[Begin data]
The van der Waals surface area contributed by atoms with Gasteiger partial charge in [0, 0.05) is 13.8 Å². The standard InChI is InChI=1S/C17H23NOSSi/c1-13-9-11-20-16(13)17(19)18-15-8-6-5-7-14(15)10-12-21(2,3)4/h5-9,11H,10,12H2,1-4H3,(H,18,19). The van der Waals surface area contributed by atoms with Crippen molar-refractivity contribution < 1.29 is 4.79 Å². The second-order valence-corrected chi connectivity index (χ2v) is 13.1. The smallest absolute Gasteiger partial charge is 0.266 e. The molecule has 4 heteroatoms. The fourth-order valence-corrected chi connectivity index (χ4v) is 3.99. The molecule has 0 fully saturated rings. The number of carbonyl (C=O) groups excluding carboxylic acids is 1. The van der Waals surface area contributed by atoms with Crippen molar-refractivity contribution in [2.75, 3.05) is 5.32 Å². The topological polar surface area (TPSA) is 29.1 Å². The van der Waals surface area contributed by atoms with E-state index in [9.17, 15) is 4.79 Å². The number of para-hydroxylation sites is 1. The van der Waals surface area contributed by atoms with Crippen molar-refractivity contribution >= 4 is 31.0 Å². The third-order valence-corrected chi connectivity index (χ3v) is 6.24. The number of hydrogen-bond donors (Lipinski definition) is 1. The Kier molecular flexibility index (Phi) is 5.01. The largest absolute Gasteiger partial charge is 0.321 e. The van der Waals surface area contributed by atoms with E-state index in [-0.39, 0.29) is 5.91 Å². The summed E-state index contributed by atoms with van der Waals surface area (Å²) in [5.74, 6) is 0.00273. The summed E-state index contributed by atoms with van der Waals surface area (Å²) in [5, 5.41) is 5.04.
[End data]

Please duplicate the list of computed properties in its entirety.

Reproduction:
The van der Waals surface area contributed by atoms with Gasteiger partial charge in [0, 0.05) is 13.8 Å². The standard InChI is InChI=1S/C17H23NOSSi/c1-13-9-11-20-16(13)17(19)18-15-8-6-5-7-14(15)10-12-21(2,3)4/h5-9,11H,10,12H2,1-4H3,(H,18,19). The van der Waals surface area contributed by atoms with Crippen molar-refractivity contribution < 1.29 is 4.79 Å². The second-order valence-corrected chi connectivity index (χ2v) is 13.1. The smallest absolute Gasteiger partial charge is 0.266 e. The molecule has 4 heteroatoms. The fourth-order valence-corrected chi connectivity index (χ4v) is 3.99. The molecule has 0 fully saturated rings. The number of carbonyl (C=O) groups excluding carboxylic acids is 1. The van der Waals surface area contributed by atoms with Crippen molar-refractivity contribution in [2.75, 3.05) is 5.32 Å². The topological polar surface area (TPSA) is 29.1 Å². The van der Waals surface area contributed by atoms with E-state index in [9.17, 15) is 4.79 Å². The number of para-hydroxylation sites is 1. The van der Waals surface area contributed by atoms with Crippen molar-refractivity contribution >= 4 is 31.0 Å². The third-order valence-corrected chi connectivity index (χ3v) is 6.24. The number of hydrogen-bond donors (Lipinski definition) is 1. The Kier molecular flexibility index (Phi) is 5.01. The largest absolute Gasteiger partial charge is 0.321 e. The van der Waals surface area contributed by atoms with E-state index in [-0.39, 0.29) is 5.91 Å². The summed E-state index contributed by atoms with van der Waals surface area (Å²) in [5.74, 6) is 0.00273. The summed E-state index contributed by atoms with van der Waals surface area (Å²) in [5, 5.41) is 5.04.